An ultra-sensitive biosensor to investigate Random Telegraph Noise in human breast cancer cells

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Breast cancer is a leading cause of death in women worldwide and yet its pathophysiology is poorly understood. Although single-cell studies have highlighted the contribution of membrane depolarisation to the proliferation of breast cancer, dynamic signalling at a network level has not been extensively researched. It is urgent therefore to decode the intercellular signalling patterns linked to metastasis, particularly at a cell cohort level. This paper introduces a novel strategy for conducting such recordings on highly metastatic MDA-MB-231 cells, via an ultra-low noise biosensor based on a large electrode area which maximises the Helmholtz double-layer capacitance. The extracellular sensitivity of our biosensor allows, for the first time, the detection of pA level Random Telegraph Signal (RTS) noise superimposed with an omnipresent 1/f noise. The RTS noise is validated and modelled using a Markov chain. The analysis of slow cooperative potentials across the large area electrode suggests the involvement of cohort calcium signalling, and the 1/f noise analysis suggests a strong contribution of resting membrane noise. Overall, this work shows the potential of the new recording platform and statistical analysis for better understanding and predicting the underlying signalling mechanisms of metastatic breast cancer cells. In future, this platform could highlight the effects of compounds, or drugs, on the underlying activity of cancer cell cohorts in a clinical setting.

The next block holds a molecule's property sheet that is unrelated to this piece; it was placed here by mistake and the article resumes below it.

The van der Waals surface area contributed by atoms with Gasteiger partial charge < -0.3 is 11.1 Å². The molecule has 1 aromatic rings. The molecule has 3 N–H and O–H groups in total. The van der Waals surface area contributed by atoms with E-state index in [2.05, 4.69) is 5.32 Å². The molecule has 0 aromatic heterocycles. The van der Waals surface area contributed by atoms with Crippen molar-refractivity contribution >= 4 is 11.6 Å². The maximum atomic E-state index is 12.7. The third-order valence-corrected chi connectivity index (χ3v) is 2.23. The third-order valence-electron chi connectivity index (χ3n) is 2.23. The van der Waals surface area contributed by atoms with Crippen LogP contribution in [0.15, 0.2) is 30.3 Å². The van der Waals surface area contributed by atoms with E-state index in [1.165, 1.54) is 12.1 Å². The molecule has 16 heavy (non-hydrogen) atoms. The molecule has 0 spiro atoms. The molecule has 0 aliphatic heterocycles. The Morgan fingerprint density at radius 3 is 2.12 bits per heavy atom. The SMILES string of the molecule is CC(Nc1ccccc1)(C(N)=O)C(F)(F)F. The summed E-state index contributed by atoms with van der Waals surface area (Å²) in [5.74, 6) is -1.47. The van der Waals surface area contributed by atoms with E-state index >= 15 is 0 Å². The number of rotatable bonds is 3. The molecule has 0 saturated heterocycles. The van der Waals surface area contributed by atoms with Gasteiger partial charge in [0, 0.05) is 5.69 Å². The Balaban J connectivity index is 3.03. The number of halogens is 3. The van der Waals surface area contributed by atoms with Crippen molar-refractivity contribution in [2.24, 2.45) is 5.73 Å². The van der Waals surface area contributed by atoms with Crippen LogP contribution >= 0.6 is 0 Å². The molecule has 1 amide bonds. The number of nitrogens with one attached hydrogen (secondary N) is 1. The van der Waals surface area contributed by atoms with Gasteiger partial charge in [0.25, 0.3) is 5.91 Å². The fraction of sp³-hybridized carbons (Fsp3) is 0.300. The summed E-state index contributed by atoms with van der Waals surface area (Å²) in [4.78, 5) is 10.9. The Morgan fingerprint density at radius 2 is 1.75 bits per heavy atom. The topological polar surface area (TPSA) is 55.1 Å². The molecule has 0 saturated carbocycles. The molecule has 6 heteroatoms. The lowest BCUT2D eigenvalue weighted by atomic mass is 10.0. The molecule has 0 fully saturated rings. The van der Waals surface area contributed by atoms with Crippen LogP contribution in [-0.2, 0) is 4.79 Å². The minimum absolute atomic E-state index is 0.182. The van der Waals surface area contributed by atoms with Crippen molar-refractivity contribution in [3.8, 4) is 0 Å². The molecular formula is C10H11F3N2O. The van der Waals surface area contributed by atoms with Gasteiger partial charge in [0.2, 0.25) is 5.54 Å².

Original languageEnglish
Publication statusPublished - 5 Nov 2020
EventThe 1st International Electronic Conference on Biosensors -
Duration: 2 Nov 202017 Nov 2020


ConferenceThe 1st International Electronic Conference on Biosensors
Internet address


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